Appalachian Justice (Cedar Hollow Series, Book 1)

General Fiction

By Melinda Clayton

Publisher : Thomas-Jacob Publishing, LLC

ABOUT Melinda Clayton

Melinda Clayton
I'm a wife, mother, psychotherapist, freelance writer, and novelist.  I like to explore human behaviors in my writing, and to delve into why and how we make the decisions we make.



Billy May Platte is a half Irish, half Cherokee Appalachian woman who learned the hard way that 1940s West Virginia was no place to be gay. As Billy May explains, "We was sheltered in them hills. We didn't know much of nothin' about life outside of them mountains. I did not know the word lesbian; to us, gay meant havin' fun and queer meant somethin' strange."

In 1945, when Billy May was fourteen years old and orphaned, three local boys witnessed an incident in which Billy May's sexuality was called into question. Determined to teach her a lesson she would never forget, they orchestrated a brutal attack that changed the dynamics of the tiny coal mining village of Cedar Hollow, West Virginia forever. Everyone, from Gerald Smith, the elderly owner of Smith's General Store, to Sue Ann Leary, the spoiled daughter of the town's only doctor, to Corinne Pruitt, Billy May's childhood friend, was affected by the event in ways they could never have anticipated.

Thirty years after the brutal attack, living in solitude on top of Crutcher Mountain, Billy May discovers the hideout of a young girl - a girl who just happens to be the daughter of one of the boys who attacked Billy May so long ago. No one knows better than Billy May the telltale signs of abuse, and she must quickly make a decision. Will she withdraw into the solitude in which she has lived since the horrific attack, or will she risk everything to save the girl from a similar fate? Billy May's choices will once again change not only her own future, but the future of Cedar Hollow as well, and certainly the future of the young girl.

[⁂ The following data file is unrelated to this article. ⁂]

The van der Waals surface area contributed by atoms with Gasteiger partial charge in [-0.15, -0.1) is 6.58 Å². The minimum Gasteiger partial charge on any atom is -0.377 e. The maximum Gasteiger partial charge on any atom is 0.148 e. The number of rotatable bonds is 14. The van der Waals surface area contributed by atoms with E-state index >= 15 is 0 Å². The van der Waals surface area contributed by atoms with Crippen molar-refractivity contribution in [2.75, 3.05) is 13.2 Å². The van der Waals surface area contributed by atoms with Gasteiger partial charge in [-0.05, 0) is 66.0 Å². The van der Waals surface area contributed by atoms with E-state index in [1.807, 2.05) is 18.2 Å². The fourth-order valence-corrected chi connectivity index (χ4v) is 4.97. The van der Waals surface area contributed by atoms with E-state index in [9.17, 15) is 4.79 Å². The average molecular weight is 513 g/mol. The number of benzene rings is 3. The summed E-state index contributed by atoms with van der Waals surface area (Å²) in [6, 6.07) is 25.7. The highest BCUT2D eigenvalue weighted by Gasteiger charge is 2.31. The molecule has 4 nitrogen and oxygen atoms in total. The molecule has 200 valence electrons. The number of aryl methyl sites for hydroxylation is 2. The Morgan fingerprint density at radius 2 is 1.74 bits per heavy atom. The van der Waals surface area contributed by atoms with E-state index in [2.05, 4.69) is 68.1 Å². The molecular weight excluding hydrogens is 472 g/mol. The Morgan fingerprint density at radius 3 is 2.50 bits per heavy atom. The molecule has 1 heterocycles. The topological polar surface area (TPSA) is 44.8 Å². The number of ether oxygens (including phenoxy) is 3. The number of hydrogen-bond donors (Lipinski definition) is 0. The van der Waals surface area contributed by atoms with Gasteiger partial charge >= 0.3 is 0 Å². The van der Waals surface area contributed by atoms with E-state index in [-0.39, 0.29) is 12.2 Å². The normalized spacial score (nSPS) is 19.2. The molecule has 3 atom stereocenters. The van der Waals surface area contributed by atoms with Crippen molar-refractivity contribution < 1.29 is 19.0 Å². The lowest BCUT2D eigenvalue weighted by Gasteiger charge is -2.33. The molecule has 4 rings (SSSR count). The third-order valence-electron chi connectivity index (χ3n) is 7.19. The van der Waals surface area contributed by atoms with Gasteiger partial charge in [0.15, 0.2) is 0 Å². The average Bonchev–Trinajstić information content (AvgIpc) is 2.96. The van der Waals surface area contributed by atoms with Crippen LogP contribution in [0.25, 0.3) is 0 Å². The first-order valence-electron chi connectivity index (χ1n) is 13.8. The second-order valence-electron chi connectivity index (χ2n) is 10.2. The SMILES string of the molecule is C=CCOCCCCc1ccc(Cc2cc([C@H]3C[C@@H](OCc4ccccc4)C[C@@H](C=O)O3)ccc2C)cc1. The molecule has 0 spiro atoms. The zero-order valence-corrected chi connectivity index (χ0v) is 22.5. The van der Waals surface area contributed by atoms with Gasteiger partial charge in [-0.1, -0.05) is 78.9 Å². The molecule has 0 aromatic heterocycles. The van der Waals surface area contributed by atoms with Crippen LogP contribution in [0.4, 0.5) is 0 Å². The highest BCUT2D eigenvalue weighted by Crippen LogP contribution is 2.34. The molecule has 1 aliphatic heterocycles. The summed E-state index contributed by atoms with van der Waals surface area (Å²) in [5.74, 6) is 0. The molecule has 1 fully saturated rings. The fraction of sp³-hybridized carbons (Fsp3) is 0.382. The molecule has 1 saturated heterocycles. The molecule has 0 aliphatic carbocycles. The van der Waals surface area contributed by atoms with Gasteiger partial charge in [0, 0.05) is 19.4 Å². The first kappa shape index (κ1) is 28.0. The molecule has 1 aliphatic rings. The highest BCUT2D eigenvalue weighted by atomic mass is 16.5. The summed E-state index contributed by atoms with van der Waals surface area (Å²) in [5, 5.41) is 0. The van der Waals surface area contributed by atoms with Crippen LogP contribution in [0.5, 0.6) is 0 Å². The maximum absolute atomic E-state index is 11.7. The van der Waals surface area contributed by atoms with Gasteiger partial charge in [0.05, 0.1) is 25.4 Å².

Billy May tells us her story in her own words, as she lays dying in a hospice in Huntington, West Virginia in the spring of 2010. "From the top of my mountain, I seen that girl runnin'," she remembers, "and I understood even then that my decisions might very well be the death of me."

Disclosure: I requested a review copy of this book by the author after reading a short blurb on it.

Once in a while a reader gets to be one of the first to discover a new writer. I just finished Appalachian Justice by Melinda Clayton, and I'm still reeling from the experience. For me a good novel is all about the characters and Clayton has created a main character I will never forget.

Set in the hills of West Virginia in a small mining town, Appalachian Justice brings to life characters who are as real as anyone I've ever known. I feel like I know and love Billy May the main character, a woman of such depth that I'm sad I have to leave her life now that the book is finished.

Sure a good story is important, and Clayton knows how to keep the tension taunt, but what's a great story without characters you can love and cheer for, and characters you hate with equal passion? Using her work as a psychotherapist, Clayton delves into the lives of characters until they are ready to spring from the pages of her novel fully formed to walk and talk in the real world.

I feel as though I've just discovered Jodi Picoult, or John Grisham, two of my favorite authors for character development. I'm going to recommend this book to all my reading friends, and I'm sure they'll thank me for it. The only way this book could be better is if it had a readers guide at the end, because this is the sort of book you could discuss endlessly because of the both the storyline and the wonderful characters.

I'll be looking forward to the next book by Melinda Clayton, a rising star in the literary world.   Robin Landry, Top 500 Reviewer, Vine Voice